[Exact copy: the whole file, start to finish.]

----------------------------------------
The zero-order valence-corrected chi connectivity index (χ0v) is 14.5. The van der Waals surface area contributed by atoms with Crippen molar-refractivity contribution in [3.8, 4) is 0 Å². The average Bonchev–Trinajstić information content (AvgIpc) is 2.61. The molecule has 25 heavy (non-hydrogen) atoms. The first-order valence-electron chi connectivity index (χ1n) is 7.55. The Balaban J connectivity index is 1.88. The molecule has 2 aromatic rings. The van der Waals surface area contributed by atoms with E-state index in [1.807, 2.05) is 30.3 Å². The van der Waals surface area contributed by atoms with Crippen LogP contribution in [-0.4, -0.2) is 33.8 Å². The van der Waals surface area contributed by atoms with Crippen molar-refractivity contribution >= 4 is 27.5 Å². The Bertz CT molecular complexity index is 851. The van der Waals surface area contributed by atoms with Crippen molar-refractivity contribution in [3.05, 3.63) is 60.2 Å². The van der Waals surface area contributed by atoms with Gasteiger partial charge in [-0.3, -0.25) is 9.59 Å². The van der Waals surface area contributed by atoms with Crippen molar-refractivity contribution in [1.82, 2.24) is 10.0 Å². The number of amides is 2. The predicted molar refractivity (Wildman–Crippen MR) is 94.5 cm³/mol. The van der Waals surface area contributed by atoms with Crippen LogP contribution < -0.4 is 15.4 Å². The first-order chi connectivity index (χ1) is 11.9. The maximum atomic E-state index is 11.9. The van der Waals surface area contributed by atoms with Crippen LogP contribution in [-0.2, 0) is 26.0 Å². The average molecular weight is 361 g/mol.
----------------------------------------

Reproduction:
The zero-order valence-corrected chi connectivity index (χ0v) is 14.5. The van der Waals surface area contributed by atoms with Crippen molar-refractivity contribution in [3.8, 4) is 0 Å². The average Bonchev–Trinajstić information content (AvgIpc) is 2.61. The molecule has 25 heavy (non-hydrogen) atoms. The first-order valence-electron chi connectivity index (χ1n) is 7.55. The Balaban J connectivity index is 1.88. The molecule has 2 aromatic rings. The van der Waals surface area contributed by atoms with E-state index in [1.807, 2.05) is 30.3 Å². The van der Waals surface area contributed by atoms with Crippen LogP contribution in [-0.4, -0.2) is 33.8 Å². The van der Waals surface area contributed by atoms with Crippen molar-refractivity contribution >= 4 is 27.5 Å². The Bertz CT molecular complexity index is 851. The van der Waals surface area contributed by atoms with Crippen molar-refractivity contribution in [3.05, 3.63) is 60.2 Å². The van der Waals surface area contributed by atoms with Gasteiger partial charge in [-0.3, -0.25) is 9.59 Å². The van der Waals surface area contributed by atoms with Crippen molar-refractivity contribution in [1.82, 2.24) is 10.0 Å². The number of amides is 2. The predicted molar refractivity (Wildman–Crippen MR) is 94.5 cm³/mol. The van der Waals surface area contributed by atoms with Crippen LogP contribution < -0.4 is 15.4 Å². The first-order chi connectivity index (χ1) is 11.9. The maximum atomic E-state index is 11.9. The van der Waals surface area contributed by atoms with Crippen LogP contribution in [-0.2, 0) is 26.0 Å². The average molecular weight is 361 g/mol.